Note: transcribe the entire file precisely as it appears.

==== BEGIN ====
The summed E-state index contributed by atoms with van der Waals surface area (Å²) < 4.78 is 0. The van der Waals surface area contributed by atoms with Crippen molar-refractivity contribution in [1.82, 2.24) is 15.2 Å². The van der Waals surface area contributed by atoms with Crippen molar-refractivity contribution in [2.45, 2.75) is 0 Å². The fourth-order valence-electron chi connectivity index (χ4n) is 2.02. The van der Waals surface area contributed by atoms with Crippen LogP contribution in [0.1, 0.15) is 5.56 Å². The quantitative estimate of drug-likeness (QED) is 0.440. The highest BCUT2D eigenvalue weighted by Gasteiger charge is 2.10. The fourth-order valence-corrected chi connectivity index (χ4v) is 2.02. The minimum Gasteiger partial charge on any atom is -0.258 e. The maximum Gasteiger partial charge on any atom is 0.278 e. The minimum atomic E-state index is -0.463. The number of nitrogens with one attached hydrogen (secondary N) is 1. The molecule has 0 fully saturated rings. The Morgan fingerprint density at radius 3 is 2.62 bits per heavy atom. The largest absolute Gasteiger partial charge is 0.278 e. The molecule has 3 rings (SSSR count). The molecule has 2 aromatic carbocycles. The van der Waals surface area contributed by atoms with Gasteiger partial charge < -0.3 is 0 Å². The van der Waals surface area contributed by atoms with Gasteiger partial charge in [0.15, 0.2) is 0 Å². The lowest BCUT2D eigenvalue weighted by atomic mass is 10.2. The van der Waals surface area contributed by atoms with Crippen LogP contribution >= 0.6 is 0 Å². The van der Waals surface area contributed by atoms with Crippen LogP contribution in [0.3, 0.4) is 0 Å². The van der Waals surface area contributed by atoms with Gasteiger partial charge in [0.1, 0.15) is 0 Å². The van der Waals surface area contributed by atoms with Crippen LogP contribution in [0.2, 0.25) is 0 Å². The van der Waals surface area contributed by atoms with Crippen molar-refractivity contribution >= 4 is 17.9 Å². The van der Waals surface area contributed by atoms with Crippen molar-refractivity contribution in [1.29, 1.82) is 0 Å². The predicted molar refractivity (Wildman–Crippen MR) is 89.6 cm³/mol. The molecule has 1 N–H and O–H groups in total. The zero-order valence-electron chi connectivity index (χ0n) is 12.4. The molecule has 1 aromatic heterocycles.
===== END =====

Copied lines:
The summed E-state index contributed by atoms with van der Waals surface area (Å²) < 4.78 is 0. The van der Waals surface area contributed by atoms with Crippen molar-refractivity contribution in [1.82, 2.24) is 15.2 Å². The van der Waals surface area contributed by atoms with Crippen molar-refractivity contribution in [2.45, 2.75) is 0 Å². The fourth-order valence-electron chi connectivity index (χ4n) is 2.02. The van der Waals surface area contributed by atoms with Crippen LogP contribution in [0.1, 0.15) is 5.56 Å². The quantitative estimate of drug-likeness (QED) is 0.440. The highest BCUT2D eigenvalue weighted by Gasteiger charge is 2.10. The fourth-order valence-corrected chi connectivity index (χ4v) is 2.02. The minimum Gasteiger partial charge on any atom is -0.258 e. The maximum Gasteiger partial charge on any atom is 0.278 e. The minimum atomic E-state index is -0.463. The number of nitrogens with one attached hydrogen (secondary N) is 1. The molecule has 0 fully saturated rings. The Morgan fingerprint density at radius 3 is 2.62 bits per heavy atom. The largest absolute Gasteiger partial charge is 0.278 e. The molecule has 3 rings (SSSR count). The molecule has 2 aromatic carbocycles. The van der Waals surface area contributed by atoms with Gasteiger partial charge < -0.3 is 0 Å². The van der Waals surface area contributed by atoms with Gasteiger partial charge in [0.15, 0.2) is 0 Å². The lowest BCUT2D eigenvalue weighted by atomic mass is 10.2. The van der Waals surface area contributed by atoms with Crippen LogP contribution >= 0.6 is 0 Å². The van der Waals surface area contributed by atoms with Crippen LogP contribution in [0.3, 0.4) is 0 Å². The van der Waals surface area contributed by atoms with Gasteiger partial charge in [0.1, 0.15) is 0 Å². The van der Waals surface area contributed by atoms with Crippen LogP contribution in [0.2, 0.25) is 0 Å². The van der Waals surface area contributed by atoms with Crippen molar-refractivity contribution >= 4 is 17.9 Å². The van der Waals surface area contributed by atoms with Crippen molar-refractivity contribution in [1.29, 1.82) is 0 Å². The predicted molar refractivity (Wildman–Crippen MR) is 89.6 cm³/mol. The molecule has 1 N–H and O–H groups in total. The zero-order valence-electron chi connectivity index (χ0n) is 12.4. The molecule has 1 aromatic heterocycles.